Personally, I have a strong bias that monies are best used when they are used by those who own it. Many of the terrible decisions in the world of finance have their origin in the fact that bankers deal with other people's monies and not their own. In practice, this would suggest that support monies for Greece would be best used if they came directly from foreign investors and not through intermediaries.

Suppose the EU established a 20 BEUR Reconstruction Fund for Greece to be administered jointly by the EU and the Greek government. Does anyone want to make a guess how much of those funds would end up where it is supposed to end up? (i. e. in value generating enterprises and projects). Or could someone imagine that part of those funds will end up in places where they should not be?

Suppose, instead, that the EU established incentives and support mechanisms (such as guaranteeing the political risk, including that of a Grexit, on foreign investments) which lead to 2.000 foreign investments of 10 MEUR each in new middle market enterprises/projects in Greece. Would those 2.000 foreign investors who still carry the economic risk of their investments not make sure that their monies are spent wisely?

And one alternative is always not to send money but to send machinery & equipment instead.

1 comment:

  1. This is interesting, althought i disagree in some.

    Prof. Hans-Werner Sinn is always ingenious. He means that even if we discover natural gas still we'll be like Mongolia? lol
    The analysis is very good about "zero domestic employment" .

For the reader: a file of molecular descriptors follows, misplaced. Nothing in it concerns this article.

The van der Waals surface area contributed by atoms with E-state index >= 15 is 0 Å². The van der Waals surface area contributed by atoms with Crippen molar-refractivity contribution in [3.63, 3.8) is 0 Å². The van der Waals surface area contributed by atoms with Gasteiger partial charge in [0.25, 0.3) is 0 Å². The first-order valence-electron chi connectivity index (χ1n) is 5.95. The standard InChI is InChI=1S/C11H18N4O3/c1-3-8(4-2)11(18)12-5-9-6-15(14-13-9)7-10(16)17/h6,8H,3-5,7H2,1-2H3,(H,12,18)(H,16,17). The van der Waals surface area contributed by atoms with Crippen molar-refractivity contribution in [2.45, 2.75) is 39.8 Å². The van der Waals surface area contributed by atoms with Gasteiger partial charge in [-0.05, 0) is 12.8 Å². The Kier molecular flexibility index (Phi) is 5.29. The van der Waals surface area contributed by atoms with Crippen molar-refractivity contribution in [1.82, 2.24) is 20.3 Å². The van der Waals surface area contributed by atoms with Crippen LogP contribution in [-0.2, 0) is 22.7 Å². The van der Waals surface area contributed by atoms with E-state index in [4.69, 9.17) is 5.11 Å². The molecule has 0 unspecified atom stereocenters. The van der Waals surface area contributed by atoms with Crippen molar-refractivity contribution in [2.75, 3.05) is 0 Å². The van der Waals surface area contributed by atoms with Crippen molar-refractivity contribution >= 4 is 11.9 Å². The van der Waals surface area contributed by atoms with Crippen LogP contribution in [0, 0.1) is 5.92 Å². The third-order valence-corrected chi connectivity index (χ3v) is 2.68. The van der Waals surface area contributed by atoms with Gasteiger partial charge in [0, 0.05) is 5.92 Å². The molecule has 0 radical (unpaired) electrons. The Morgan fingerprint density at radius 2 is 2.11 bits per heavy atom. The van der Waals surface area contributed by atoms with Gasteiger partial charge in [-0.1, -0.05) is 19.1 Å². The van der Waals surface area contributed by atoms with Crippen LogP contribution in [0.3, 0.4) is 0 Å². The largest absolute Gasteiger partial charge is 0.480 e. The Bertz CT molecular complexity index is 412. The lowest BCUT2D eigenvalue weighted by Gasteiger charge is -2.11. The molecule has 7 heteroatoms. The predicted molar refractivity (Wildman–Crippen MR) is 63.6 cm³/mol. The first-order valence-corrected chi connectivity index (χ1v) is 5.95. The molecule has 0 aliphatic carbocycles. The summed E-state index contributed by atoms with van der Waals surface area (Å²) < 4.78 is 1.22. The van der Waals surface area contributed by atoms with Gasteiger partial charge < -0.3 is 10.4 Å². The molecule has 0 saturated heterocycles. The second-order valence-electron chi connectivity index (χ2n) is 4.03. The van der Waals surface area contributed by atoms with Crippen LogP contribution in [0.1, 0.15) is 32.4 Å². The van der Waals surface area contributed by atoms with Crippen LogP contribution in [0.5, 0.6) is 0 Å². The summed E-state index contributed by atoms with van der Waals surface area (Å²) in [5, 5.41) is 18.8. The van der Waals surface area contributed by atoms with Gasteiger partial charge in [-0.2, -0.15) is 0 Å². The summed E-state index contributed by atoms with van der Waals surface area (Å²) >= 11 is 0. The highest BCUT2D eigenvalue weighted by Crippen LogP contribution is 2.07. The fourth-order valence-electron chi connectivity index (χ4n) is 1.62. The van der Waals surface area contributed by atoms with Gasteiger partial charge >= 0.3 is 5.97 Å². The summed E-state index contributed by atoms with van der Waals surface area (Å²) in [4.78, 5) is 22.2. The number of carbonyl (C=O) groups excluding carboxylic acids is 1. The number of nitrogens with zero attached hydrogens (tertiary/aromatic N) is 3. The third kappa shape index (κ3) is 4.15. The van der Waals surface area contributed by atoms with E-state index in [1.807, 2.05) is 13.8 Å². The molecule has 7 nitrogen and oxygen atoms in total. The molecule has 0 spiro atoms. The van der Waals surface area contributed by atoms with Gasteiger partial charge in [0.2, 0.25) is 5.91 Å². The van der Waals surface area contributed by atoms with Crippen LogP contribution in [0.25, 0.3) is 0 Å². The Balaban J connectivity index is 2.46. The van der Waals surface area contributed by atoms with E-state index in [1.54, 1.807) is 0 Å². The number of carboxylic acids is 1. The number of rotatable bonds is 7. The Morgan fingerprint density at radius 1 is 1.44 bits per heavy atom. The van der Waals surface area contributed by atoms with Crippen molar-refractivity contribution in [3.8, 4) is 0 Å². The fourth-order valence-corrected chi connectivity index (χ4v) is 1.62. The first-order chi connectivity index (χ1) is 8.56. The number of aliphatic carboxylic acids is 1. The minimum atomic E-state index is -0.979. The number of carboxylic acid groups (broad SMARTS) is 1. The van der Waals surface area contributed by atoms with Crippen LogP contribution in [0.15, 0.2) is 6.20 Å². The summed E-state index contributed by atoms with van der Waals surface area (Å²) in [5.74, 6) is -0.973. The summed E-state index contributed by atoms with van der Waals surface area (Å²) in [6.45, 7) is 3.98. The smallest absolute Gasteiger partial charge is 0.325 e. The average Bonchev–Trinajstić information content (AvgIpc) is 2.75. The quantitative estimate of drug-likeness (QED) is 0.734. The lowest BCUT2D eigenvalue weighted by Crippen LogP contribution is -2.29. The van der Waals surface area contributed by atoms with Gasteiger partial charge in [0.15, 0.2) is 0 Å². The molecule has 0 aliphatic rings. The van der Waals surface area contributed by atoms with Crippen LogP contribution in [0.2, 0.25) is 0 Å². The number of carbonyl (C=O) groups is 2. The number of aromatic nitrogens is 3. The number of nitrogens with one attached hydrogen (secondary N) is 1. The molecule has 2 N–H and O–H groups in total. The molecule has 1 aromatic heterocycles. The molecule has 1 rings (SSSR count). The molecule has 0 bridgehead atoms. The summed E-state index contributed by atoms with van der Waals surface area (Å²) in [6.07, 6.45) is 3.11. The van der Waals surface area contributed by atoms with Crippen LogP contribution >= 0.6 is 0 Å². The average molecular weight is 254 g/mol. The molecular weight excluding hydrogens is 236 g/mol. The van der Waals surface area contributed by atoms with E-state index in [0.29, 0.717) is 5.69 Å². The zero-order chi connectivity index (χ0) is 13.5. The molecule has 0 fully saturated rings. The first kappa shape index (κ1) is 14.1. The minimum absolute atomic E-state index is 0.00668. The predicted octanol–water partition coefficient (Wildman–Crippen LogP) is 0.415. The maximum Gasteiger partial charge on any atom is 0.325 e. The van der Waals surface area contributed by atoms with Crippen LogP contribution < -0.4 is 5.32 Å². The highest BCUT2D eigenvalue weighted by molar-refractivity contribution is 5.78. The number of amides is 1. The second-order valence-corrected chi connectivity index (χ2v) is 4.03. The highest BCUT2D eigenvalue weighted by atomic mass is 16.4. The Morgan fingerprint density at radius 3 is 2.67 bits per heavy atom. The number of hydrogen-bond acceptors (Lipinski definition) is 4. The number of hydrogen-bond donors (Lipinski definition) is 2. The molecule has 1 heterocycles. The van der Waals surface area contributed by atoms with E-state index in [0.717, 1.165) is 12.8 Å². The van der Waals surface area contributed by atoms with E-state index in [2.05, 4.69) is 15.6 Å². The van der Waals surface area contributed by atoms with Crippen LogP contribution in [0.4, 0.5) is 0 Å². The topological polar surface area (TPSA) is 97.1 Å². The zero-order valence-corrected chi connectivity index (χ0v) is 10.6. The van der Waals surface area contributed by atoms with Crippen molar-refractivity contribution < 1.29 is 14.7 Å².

I have a different view, for "when capital flows in the form of debt (instead of equity), things get particularly chancy ... the more I borrow, the better it is.

    eg budget -Greece in 2007. We had around +2.5% in gdp and around +2.5% inflation. The nominal income was increasing around 5%.
    There is an empirical rule that says: only 5% in 2007 can increase budget deficit without increasing the debt-income analogy. In Greece budget deficit increased at least 8% in 2007 more than 10% in 2008
    So its not matter only of fixed rates or 30-year treasuries, its a matter of really bad management plus as you said government hired and the next years 'surplus people'!
    About the strong bias look this in Greek

    795.000 € for 2 years for a site Vignette platform (not open source), 45.000 € only the next 2 years for open source Drupal, and again open source the following years from the personel of City of Athens free of charge!

    Where is CK?

    I am honest about how to administrate money.

    20 BEUR Reconstruction Fund, compensate 600.000 unemployed as i said yesterday, or send machinery & equipment instead of money ? Its all proposals. Your last however presupposes we have found promising industries, with good advantages to promote.
    Even NOKIA failed to tackle competition.

    The issue. Troika should emphize to build not to follow the theory. Industries are leaving, only government to gain 200 m € in taxes. Industries had a total participation 25% of Greek economy in 60'-70', only 15% 2013.
    It's a mistake to force companies to leave without having a sufficient plan, 10 years ahead troika read it ever?


    Viohalco is a good company, in Belgium debt might be 60% lower in servicing than Greece, (3E, S&B, FAGE left also ).
    Confusing taxation, bureaucracy, cost of energy, difficult to understand investment laws AND banks without liquidity.
    In Germany SIEMENS if decided to leave what would happened ?

    Viohalco has around 8% of total Greek exports.